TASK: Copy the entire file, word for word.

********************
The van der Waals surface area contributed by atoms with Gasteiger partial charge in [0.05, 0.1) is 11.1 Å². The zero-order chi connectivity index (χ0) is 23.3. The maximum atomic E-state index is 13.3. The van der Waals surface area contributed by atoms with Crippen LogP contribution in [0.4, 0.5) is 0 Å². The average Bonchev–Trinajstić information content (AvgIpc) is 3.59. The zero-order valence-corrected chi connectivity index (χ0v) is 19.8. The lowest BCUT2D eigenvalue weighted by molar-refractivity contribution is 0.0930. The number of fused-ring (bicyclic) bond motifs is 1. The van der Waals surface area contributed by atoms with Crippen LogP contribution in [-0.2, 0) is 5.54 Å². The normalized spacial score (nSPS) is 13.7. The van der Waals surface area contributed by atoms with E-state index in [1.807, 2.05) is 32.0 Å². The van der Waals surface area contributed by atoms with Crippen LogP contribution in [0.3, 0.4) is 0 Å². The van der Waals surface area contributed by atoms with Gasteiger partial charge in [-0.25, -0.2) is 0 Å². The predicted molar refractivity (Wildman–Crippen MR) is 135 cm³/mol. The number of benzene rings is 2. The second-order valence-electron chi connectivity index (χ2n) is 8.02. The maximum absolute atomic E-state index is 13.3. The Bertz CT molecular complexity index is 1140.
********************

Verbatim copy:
The van der Waals surface area contributed by atoms with Gasteiger partial charge in [0.05, 0.1) is 11.1 Å². The zero-order chi connectivity index (χ0) is 23.3. The maximum atomic E-state index is 13.3. The van der Waals surface area contributed by atoms with Crippen LogP contribution in [0.4, 0.5) is 0 Å². The average Bonchev–Trinajstić information content (AvgIpc) is 3.59. The zero-order valence-corrected chi connectivity index (χ0v) is 19.8. The lowest BCUT2D eigenvalue weighted by molar-refractivity contribution is 0.0930. The number of fused-ring (bicyclic) bond motifs is 1. The van der Waals surface area contributed by atoms with Crippen LogP contribution in [-0.2, 0) is 5.54 Å². The normalized spacial score (nSPS) is 13.7. The van der Waals surface area contributed by atoms with E-state index in [1.807, 2.05) is 32.0 Å². The van der Waals surface area contributed by atoms with Crippen LogP contribution in [0.3, 0.4) is 0 Å². The van der Waals surface area contributed by atoms with Gasteiger partial charge in [-0.25, -0.2) is 0 Å². The predicted molar refractivity (Wildman–Crippen MR) is 135 cm³/mol. The number of benzene rings is 2. The second-order valence-electron chi connectivity index (χ2n) is 8.02. The maximum absolute atomic E-state index is 13.3. The Bertz CT molecular complexity index is 1140.